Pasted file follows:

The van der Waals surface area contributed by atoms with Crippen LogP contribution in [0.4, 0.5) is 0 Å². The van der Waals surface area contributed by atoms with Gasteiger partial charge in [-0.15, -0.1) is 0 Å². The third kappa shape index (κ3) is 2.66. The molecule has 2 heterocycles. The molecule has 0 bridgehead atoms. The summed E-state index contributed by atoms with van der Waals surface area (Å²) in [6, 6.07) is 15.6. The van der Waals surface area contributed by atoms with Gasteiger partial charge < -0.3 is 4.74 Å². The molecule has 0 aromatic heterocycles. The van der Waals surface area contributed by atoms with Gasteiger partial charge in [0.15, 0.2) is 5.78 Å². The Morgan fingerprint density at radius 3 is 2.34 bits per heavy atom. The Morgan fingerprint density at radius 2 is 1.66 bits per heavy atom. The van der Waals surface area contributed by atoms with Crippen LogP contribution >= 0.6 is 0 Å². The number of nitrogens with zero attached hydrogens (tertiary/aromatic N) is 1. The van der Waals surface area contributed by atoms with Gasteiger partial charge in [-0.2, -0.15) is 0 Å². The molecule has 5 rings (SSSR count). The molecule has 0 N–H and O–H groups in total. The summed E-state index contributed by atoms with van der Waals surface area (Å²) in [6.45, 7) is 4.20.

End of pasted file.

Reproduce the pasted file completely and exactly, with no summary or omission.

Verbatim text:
The van der Waals surface area contributed by atoms with Crippen LogP contribution in [0.4, 0.5) is 0 Å². The van der Waals surface area contributed by atoms with Gasteiger partial charge in [-0.15, -0.1) is 0 Å². The third kappa shape index (κ3) is 2.66. The molecule has 2 heterocycles. The molecule has 0 bridgehead atoms. The summed E-state index contributed by atoms with van der Waals surface area (Å²) in [6, 6.07) is 15.6. The van der Waals surface area contributed by atoms with Gasteiger partial charge < -0.3 is 4.74 Å². The molecule has 0 aromatic heterocycles. The van der Waals surface area contributed by atoms with Gasteiger partial charge in [0.15, 0.2) is 5.78 Å². The Morgan fingerprint density at radius 3 is 2.34 bits per heavy atom. The Morgan fingerprint density at radius 2 is 1.66 bits per heavy atom. The van der Waals surface area contributed by atoms with Crippen LogP contribution >= 0.6 is 0 Å². The number of nitrogens with zero attached hydrogens (tertiary/aromatic N) is 1. The van der Waals surface area contributed by atoms with Gasteiger partial charge in [-0.2, -0.15) is 0 Å². The molecule has 5 rings (SSSR count). The molecule has 0 N–H and O–H groups in total. The summed E-state index contributed by atoms with van der Waals surface area (Å²) in [6.45, 7) is 4.20.